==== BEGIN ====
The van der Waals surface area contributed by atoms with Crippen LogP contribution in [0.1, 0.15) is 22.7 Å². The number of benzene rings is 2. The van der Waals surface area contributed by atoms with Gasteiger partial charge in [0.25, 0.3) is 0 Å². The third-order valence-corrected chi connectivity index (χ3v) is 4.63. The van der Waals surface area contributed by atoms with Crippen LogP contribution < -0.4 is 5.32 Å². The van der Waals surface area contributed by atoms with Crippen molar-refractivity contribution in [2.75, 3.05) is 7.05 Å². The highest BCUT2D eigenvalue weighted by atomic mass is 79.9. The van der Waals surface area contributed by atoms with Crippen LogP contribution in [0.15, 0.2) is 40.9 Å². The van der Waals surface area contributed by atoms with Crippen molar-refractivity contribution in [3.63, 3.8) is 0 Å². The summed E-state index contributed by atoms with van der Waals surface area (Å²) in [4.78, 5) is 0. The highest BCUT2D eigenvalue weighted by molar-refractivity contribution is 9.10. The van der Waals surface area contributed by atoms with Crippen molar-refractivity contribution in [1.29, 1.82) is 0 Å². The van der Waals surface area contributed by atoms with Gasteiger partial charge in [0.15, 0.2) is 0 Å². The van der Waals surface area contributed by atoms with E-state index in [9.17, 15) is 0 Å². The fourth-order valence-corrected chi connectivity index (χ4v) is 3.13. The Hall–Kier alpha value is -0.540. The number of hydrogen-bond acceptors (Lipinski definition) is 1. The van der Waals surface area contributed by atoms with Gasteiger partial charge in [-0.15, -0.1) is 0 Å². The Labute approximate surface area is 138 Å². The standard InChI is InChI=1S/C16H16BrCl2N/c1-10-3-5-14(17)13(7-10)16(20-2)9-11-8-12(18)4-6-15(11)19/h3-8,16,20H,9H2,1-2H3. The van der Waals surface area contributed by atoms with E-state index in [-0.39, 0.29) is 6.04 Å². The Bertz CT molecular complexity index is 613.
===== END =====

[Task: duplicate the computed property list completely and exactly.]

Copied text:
The van der Waals surface area contributed by atoms with Crippen LogP contribution in [0.1, 0.15) is 22.7 Å². The number of benzene rings is 2. The van der Waals surface area contributed by atoms with Gasteiger partial charge in [0.25, 0.3) is 0 Å². The third-order valence-corrected chi connectivity index (χ3v) is 4.63. The van der Waals surface area contributed by atoms with Crippen LogP contribution < -0.4 is 5.32 Å². The van der Waals surface area contributed by atoms with Crippen molar-refractivity contribution in [2.75, 3.05) is 7.05 Å². The highest BCUT2D eigenvalue weighted by atomic mass is 79.9. The van der Waals surface area contributed by atoms with Crippen LogP contribution in [0.15, 0.2) is 40.9 Å². The van der Waals surface area contributed by atoms with Crippen molar-refractivity contribution in [3.63, 3.8) is 0 Å². The summed E-state index contributed by atoms with van der Waals surface area (Å²) in [4.78, 5) is 0. The highest BCUT2D eigenvalue weighted by molar-refractivity contribution is 9.10. The van der Waals surface area contributed by atoms with Crippen molar-refractivity contribution in [1.29, 1.82) is 0 Å². The van der Waals surface area contributed by atoms with Gasteiger partial charge in [0.15, 0.2) is 0 Å². The van der Waals surface area contributed by atoms with E-state index in [9.17, 15) is 0 Å². The fourth-order valence-corrected chi connectivity index (χ4v) is 3.13. The Hall–Kier alpha value is -0.540. The number of hydrogen-bond acceptors (Lipinski definition) is 1. The van der Waals surface area contributed by atoms with Gasteiger partial charge in [-0.15, -0.1) is 0 Å². The Labute approximate surface area is 138 Å². The standard InChI is InChI=1S/C16H16BrCl2N/c1-10-3-5-14(17)13(7-10)16(20-2)9-11-8-12(18)4-6-15(11)19/h3-8,16,20H,9H2,1-2H3. The van der Waals surface area contributed by atoms with E-state index in [-0.39, 0.29) is 6.04 Å². The Bertz CT molecular complexity index is 613.